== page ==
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Vengeance Is Mine

Ken Ogata , Rentarô Mikuni , Shôhei Imamura    Unrated   DVD
4.0 out of 5 stars  See all reviews (4 customer reviews)
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Product Description

Like all great Shohei Imamura protagonists, Vengeance Is Mine's Iwao Enokizu (Ken Ogata) lurks on the margins of Japanese society. A thief, murderer, and charming lady-killer, Iwao is on a killing spree and running from the police. Imamura turns this fact-based story, of a remorseless mass murderer from a devoutly Catholic family, into a cold, perverse, and, at times, diabolically funny tale of the primitive coexisting with the modern. More than just a true-crime case, Vengeance Is Mine bares mankind's snarling id.

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Customer Reviews

4.0 out of 5 stars
4.0 out of 5 stars
Most helpful customer reviews
1 of 1 people found the following review helpful
4.0 out of 5 stars On many complexities of the human soul... Feb. 22 2002
Format:VHS Tape
In the beginning of Vengeance, there is a key scene of the film's main character. He is unrinating, in order to wash his hands off the blood of his victim. He then notices he's under a tree, wipes his hands with his jacket and picks an apple. He takes a bite and spits.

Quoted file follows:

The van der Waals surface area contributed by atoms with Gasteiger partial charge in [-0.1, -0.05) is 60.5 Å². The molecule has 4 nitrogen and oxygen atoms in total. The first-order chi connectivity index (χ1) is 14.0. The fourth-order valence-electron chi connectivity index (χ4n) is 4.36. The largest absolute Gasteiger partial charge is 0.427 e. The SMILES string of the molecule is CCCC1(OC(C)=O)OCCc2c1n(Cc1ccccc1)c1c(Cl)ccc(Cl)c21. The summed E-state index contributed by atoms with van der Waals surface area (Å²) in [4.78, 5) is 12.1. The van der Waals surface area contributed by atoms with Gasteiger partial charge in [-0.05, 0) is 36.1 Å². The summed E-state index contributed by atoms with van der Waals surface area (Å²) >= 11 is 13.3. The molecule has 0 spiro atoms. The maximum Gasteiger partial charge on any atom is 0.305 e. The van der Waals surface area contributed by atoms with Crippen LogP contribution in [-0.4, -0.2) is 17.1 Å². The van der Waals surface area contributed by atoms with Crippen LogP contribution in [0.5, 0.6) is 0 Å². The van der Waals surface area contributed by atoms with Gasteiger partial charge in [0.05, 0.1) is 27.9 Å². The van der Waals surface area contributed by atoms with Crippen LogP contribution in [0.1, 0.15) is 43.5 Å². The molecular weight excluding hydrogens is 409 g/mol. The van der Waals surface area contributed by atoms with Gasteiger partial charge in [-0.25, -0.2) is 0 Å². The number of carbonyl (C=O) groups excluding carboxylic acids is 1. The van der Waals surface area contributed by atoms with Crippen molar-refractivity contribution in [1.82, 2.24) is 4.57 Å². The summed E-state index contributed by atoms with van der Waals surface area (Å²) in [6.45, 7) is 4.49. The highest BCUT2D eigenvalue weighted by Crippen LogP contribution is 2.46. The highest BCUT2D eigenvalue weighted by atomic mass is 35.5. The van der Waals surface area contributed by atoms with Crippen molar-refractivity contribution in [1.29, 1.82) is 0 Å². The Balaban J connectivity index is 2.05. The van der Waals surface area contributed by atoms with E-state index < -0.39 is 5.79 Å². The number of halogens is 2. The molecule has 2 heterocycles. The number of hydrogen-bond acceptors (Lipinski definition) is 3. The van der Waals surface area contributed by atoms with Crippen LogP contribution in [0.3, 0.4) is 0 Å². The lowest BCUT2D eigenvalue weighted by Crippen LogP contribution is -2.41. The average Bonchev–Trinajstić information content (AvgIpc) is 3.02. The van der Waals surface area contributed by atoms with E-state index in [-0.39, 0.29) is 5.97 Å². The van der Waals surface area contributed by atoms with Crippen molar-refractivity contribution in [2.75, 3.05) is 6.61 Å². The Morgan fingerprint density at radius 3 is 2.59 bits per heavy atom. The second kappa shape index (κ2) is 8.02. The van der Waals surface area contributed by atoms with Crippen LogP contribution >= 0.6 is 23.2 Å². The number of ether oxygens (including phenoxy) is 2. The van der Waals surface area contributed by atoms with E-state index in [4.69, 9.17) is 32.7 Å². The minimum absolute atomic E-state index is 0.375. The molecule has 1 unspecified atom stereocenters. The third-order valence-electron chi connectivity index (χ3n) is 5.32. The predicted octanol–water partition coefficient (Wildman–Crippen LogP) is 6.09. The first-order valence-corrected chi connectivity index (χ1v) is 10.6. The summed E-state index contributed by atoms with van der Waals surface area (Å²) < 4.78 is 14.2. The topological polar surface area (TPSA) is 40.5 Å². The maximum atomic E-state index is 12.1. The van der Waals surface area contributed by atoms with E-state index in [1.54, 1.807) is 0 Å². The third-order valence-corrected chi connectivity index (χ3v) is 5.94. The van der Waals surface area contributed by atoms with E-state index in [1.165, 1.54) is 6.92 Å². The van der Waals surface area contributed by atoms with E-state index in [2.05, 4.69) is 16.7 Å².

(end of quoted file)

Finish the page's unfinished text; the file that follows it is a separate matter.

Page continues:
However, the point -we understand as the story unfolds engrossingly to contain many other characters in similarly true moments- is in fact to lay bare the human soul.
Immamura achieves very successfuly this main objective, through his immense storytelling powers: the over the top performances he pulls from his superb cast and his brilliant melding of the many subplots.(The editing here, in my opinion, is one the best works ever done in a movie.)
In a little over two hours, Vengeance speaks volumes about the many complexities of the human soul and offers many opportunities to confront its dark side. Thus, it is not an easy movie to watch. Yet it offers many insights to the Japanese culture, and is a great point to start knowing the Japanese cinema as well. Highly recommended.
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2.0 out of 5 stars What's the fuss about this movie? Aug. 18 2008
Format:DVD
A distinguished critic called this the greatest Japanese film of the last 30 years. I don't see why. Unless you've got money to burn I recommend you not buy it unless you've seen it already and know you want it.
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5.0 out of 5 stars gripping from start to finish Sept. 10 2000
By A Customer
Format:VHS Tape